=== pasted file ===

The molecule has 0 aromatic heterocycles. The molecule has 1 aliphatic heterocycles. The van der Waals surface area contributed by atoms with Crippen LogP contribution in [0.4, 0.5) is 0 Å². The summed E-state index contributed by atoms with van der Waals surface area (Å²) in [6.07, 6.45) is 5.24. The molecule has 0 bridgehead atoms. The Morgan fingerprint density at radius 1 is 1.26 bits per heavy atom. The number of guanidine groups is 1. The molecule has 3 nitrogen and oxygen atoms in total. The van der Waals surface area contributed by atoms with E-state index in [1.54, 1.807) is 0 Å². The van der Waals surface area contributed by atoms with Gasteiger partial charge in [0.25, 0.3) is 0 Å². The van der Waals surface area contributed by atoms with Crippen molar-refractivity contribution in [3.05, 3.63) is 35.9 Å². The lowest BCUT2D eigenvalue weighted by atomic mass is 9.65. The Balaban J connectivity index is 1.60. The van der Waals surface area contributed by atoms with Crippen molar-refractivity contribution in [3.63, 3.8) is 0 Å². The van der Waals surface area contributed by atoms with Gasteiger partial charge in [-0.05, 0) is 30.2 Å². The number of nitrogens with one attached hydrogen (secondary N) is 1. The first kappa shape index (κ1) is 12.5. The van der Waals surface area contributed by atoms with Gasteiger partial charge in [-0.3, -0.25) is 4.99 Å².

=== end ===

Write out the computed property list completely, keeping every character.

The molecule has 0 aromatic heterocycles. The molecule has 1 aliphatic heterocycles. The van der Waals surface area contributed by atoms with Crippen LogP contribution in [0.4, 0.5) is 0 Å². The summed E-state index contributed by atoms with van der Waals surface area (Å²) in [6.07, 6.45) is 5.24. The molecule has 0 bridgehead atoms. The Morgan fingerprint density at radius 1 is 1.26 bits per heavy atom. The number of guanidine groups is 1. The molecule has 3 nitrogen and oxygen atoms in total. The van der Waals surface area contributed by atoms with E-state index in [1.54, 1.807) is 0 Å². The van der Waals surface area contributed by atoms with Gasteiger partial charge in [0.25, 0.3) is 0 Å². The van der Waals surface area contributed by atoms with Crippen molar-refractivity contribution in [3.05, 3.63) is 35.9 Å². The lowest BCUT2D eigenvalue weighted by atomic mass is 9.65. The Balaban J connectivity index is 1.60. The van der Waals surface area contributed by atoms with Crippen molar-refractivity contribution in [3.63, 3.8) is 0 Å². The van der Waals surface area contributed by atoms with Gasteiger partial charge in [-0.05, 0) is 30.2 Å². The number of nitrogens with one attached hydrogen (secondary N) is 1. The first kappa shape index (κ1) is 12.5. The van der Waals surface area contributed by atoms with Gasteiger partial charge in [-0.3, -0.25) is 4.99 Å².